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FINE Newsletter, Volume III, Issue 4
Issue Topic: Expanded Learning and Family Engagement

Voices from the Field

Nita Rudy is a Program Director for the Mississippi Schoolhouse to Statehouse program developed by Parents for Public Schools (PPS), a national organization supporting community-based groups that work with parents to improve public schools. Prior to joining PPS, Nita worked for seven years with the Center for Parent Leadership based in Lexington, Kentucky, where she assisted community-based education groups developing and running parent leadership programs in eleven states.

In my work at the Mississippi Schoolhouse to Statehouse program, I have found that using data can be a powerful way to engage families around school improvement.

Capacity Building: The Parent Leadership Institute

Training parents on data use is a significant part of our Parent Leadership Institute. It has been our experience that if we take the time to walk parents through the process of accessing and interpreting the data, they pick it up quickly. At the Institute, we start by introducing families to a curriculum framework, so that once they look at the data, they understand what exactly the data are measuring. Once they take a look at the framework, we ask parents what surprises them about their children's curriculum. Typical responses—about vocabulary requirements, for example—have included, “Wow, I didn’t know they had to learn this many words,” or, “Oh, so this is what vocab is about.”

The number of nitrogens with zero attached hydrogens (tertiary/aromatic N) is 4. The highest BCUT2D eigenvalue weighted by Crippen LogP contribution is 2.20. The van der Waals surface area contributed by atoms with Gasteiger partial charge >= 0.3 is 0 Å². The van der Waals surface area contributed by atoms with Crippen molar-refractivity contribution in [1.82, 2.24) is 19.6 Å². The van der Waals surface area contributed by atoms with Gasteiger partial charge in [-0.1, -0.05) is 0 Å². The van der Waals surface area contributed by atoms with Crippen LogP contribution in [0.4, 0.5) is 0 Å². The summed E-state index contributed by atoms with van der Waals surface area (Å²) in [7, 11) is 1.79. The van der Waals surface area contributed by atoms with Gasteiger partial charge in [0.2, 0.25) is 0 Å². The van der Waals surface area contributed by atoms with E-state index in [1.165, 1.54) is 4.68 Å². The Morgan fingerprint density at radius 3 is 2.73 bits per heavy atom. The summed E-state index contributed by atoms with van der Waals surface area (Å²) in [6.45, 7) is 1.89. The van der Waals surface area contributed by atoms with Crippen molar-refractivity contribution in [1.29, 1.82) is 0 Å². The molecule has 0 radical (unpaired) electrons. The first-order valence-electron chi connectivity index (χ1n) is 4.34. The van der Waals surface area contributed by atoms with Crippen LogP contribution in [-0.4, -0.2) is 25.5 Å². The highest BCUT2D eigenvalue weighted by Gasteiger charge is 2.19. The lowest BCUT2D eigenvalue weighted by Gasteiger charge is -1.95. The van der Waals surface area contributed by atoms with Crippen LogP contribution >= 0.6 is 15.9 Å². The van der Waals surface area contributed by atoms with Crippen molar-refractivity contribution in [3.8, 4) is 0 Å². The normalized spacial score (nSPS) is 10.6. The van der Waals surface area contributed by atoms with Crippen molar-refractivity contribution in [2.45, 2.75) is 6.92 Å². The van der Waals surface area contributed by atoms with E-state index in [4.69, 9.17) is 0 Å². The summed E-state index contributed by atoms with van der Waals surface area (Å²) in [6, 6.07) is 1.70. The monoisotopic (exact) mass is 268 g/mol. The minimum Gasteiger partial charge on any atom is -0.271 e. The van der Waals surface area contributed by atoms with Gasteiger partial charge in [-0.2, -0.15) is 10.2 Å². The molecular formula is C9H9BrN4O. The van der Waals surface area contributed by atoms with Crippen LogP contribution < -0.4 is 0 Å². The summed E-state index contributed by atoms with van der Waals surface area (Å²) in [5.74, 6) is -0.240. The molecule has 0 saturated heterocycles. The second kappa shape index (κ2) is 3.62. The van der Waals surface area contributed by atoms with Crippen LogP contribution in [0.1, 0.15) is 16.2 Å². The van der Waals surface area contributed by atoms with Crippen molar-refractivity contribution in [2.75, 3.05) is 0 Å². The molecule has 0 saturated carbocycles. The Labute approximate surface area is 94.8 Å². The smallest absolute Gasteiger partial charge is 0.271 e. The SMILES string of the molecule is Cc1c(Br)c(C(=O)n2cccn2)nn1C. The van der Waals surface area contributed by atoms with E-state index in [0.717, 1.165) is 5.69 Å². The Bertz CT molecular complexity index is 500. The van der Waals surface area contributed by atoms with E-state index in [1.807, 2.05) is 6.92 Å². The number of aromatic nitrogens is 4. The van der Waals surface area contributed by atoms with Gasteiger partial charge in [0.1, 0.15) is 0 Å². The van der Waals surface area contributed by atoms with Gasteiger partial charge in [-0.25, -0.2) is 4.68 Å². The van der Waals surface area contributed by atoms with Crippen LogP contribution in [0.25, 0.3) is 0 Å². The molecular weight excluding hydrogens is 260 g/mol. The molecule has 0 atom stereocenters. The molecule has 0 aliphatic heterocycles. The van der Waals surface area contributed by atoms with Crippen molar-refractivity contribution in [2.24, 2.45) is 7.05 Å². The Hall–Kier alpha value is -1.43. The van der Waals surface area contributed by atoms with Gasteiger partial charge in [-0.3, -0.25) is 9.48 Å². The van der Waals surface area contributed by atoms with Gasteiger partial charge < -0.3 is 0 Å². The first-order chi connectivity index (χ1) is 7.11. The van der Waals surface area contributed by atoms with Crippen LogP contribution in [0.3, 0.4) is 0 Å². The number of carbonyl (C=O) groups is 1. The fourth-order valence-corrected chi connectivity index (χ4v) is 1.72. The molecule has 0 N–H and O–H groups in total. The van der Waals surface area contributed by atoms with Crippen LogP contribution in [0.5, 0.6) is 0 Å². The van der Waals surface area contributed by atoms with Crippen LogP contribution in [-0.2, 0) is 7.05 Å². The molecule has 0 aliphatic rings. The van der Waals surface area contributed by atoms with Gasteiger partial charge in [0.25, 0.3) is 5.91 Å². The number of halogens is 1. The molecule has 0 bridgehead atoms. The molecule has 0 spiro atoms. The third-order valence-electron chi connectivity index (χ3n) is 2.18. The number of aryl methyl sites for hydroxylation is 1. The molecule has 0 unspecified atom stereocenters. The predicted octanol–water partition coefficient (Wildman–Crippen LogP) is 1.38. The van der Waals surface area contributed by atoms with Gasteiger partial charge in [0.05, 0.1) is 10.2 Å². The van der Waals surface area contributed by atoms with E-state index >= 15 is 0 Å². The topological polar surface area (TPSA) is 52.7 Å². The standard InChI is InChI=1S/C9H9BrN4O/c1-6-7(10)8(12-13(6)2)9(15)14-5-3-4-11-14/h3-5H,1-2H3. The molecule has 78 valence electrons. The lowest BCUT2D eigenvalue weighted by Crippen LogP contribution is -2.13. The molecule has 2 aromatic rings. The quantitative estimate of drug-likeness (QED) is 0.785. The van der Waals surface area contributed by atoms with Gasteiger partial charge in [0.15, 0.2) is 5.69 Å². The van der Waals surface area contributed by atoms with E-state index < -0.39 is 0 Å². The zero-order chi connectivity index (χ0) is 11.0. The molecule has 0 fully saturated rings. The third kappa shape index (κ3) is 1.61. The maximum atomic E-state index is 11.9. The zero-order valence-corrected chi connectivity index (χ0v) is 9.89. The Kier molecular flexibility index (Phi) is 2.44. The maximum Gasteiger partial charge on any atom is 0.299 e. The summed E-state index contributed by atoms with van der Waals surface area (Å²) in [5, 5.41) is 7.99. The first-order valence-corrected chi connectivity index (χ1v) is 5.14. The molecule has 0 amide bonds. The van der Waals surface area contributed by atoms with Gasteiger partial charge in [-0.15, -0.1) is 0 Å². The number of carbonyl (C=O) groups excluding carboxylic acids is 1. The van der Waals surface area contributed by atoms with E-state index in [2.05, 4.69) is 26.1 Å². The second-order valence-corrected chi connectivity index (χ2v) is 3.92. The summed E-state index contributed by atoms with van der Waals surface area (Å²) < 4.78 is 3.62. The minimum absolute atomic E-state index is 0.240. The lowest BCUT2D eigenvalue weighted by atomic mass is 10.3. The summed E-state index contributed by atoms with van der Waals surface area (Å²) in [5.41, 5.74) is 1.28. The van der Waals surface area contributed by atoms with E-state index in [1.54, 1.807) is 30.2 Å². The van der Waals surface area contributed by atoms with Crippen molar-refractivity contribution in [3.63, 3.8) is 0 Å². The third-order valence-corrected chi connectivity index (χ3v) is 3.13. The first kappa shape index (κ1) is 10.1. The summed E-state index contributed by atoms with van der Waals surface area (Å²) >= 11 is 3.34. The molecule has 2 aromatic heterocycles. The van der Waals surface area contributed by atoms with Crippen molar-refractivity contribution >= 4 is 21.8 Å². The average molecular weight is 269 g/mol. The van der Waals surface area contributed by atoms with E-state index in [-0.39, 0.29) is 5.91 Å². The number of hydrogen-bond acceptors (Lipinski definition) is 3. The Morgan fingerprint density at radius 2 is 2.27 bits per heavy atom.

For the trainings, we put together a packet that includes only data that are publically available on the State of Mississippi’s website. It is important for us to present the data in graphs (see example below) and other visual formats so that families can easily grasp what the data mean. We provide the data packet at the trainings, and we illustrate how and where families can access the data in the future. We hope that in future years, these parents will look at their school’s performance via school report cards and measures of growth on No Child Left Behind assessments, and more. We also teach parents how to prepare similar data graphs on their own, so that once they are back at their schools they can effectively share new data with other parents on an ongoing basis.

We have found that it is important to look at disaggregated data with our families. Some districts that are thought of as “great” districts appear to be doing well until you break down the numbers. In one specific “great” district, a group of parents realized that only 17% of African American boys were reading at grade level in third grade (a key milestone for students). The parents were shocked to see these data, and decided to focus on addressing this problem at the school level. 

We also like to show parent participants data on a high-achieving school with similar demographics before sharing their own school’s data. Many of these parents have not had great school experiences themselves, but when we can illustrate the possibilities by showing them data on high-poverty schools that are having successes, it is very powerful. The training becomes a light bulb, and parents leave ready to take action at their own school.

Parents Using Data for School Improvement

Parents who attend our training make a commitment to go back to their school and engage other parents in a school improvement effort. Parents select a focus area, and we help them design something like a school improvement plan. We have coaches who provide ongoing technical assistance to the parents, including data support. Many of our schools have computer rooms that are kept open for parents in the evenings so that parents can, among other things, easily access data after the Institute training is over. In areas where we have public libraries, we encourage families to sign up for library cards and access public computers.